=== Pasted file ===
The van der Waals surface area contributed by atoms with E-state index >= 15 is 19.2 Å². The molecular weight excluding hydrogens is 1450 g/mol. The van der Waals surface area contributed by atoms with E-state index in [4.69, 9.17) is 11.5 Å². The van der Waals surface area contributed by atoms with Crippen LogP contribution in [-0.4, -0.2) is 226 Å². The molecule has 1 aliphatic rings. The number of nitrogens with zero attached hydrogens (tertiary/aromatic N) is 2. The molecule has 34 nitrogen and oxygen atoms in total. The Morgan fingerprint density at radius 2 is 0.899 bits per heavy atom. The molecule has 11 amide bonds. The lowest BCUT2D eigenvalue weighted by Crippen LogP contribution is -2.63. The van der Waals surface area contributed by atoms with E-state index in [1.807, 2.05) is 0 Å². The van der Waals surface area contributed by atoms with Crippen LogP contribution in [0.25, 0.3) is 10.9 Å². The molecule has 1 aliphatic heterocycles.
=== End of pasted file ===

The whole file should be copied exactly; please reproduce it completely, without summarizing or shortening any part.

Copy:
The van der Waals surface area contributed by atoms with E-state index >= 15 is 19.2 Å². The molecular weight excluding hydrogens is 1450 g/mol. The van der Waals surface area contributed by atoms with E-state index in [4.69, 9.17) is 11.5 Å². The van der Waals surface area contributed by atoms with Crippen LogP contribution in [-0.4, -0.2) is 226 Å². The molecule has 1 aliphatic rings. The number of nitrogens with zero attached hydrogens (tertiary/aromatic N) is 2. The molecule has 34 nitrogen and oxygen atoms in total. The Morgan fingerprint density at radius 2 is 0.899 bits per heavy atom. The molecule has 11 amide bonds. The lowest BCUT2D eigenvalue weighted by Crippen LogP contribution is -2.63. The van der Waals surface area contributed by atoms with E-state index in [1.807, 2.05) is 0 Å². The van der Waals surface area contributed by atoms with Crippen LogP contribution in [0.25, 0.3) is 10.9 Å². The molecule has 1 aliphatic heterocycles.